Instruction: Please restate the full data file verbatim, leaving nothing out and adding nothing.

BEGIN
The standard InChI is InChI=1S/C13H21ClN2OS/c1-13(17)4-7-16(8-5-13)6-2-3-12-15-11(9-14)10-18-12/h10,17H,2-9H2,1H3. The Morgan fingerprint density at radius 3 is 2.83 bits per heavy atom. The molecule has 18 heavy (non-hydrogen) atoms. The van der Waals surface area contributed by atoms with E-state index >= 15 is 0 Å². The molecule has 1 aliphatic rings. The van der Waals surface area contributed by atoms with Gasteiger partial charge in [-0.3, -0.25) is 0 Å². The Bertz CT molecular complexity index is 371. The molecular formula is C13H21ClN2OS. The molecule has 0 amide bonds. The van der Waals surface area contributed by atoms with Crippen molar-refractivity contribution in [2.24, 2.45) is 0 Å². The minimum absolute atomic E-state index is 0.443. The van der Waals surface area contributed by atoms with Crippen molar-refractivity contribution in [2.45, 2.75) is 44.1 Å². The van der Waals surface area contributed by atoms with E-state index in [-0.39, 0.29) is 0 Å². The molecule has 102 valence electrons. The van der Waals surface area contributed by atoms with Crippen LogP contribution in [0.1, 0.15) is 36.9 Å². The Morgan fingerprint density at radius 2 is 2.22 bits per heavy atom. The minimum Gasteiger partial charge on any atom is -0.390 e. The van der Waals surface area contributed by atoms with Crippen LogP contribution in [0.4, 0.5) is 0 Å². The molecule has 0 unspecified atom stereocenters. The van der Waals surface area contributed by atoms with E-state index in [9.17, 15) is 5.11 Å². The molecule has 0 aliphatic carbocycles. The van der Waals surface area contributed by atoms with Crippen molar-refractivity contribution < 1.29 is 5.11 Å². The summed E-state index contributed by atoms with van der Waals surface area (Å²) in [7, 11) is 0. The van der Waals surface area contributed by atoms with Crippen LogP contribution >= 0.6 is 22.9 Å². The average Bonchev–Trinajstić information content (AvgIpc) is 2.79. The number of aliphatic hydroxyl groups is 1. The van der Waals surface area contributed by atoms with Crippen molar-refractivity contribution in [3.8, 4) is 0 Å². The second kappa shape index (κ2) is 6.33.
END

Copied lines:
The standard InChI is InChI=1S/C13H21ClN2OS/c1-13(17)4-7-16(8-5-13)6-2-3-12-15-11(9-14)10-18-12/h10,17H,2-9H2,1H3. The Morgan fingerprint density at radius 3 is 2.83 bits per heavy atom. The molecule has 18 heavy (non-hydrogen) atoms. The van der Waals surface area contributed by atoms with E-state index >= 15 is 0 Å². The molecule has 1 aliphatic rings. The van der Waals surface area contributed by atoms with Gasteiger partial charge in [-0.3, -0.25) is 0 Å². The Bertz CT molecular complexity index is 371. The molecular formula is C13H21ClN2OS. The molecule has 0 amide bonds. The van der Waals surface area contributed by atoms with Crippen molar-refractivity contribution in [2.24, 2.45) is 0 Å². The minimum absolute atomic E-state index is 0.443. The van der Waals surface area contributed by atoms with Crippen molar-refractivity contribution in [2.45, 2.75) is 44.1 Å². The van der Waals surface area contributed by atoms with E-state index in [-0.39, 0.29) is 0 Å². The molecule has 102 valence electrons. The van der Waals surface area contributed by atoms with Crippen LogP contribution in [0.1, 0.15) is 36.9 Å². The Morgan fingerprint density at radius 2 is 2.22 bits per heavy atom. The minimum Gasteiger partial charge on any atom is -0.390 e. The van der Waals surface area contributed by atoms with Crippen LogP contribution in [0.4, 0.5) is 0 Å². The molecule has 0 unspecified atom stereocenters. The van der Waals surface area contributed by atoms with E-state index in [9.17, 15) is 5.11 Å². The molecule has 0 aliphatic carbocycles. The van der Waals surface area contributed by atoms with Crippen molar-refractivity contribution < 1.29 is 5.11 Å². The summed E-state index contributed by atoms with van der Waals surface area (Å²) in [7, 11) is 0. The van der Waals surface area contributed by atoms with Crippen LogP contribution >= 0.6 is 22.9 Å². The average Bonchev–Trinajstić information content (AvgIpc) is 2.79. The number of aliphatic hydroxyl groups is 1. The van der Waals surface area contributed by atoms with Crippen molar-refractivity contribution in [3.8, 4) is 0 Å². The second kappa shape index (κ2) is 6.33.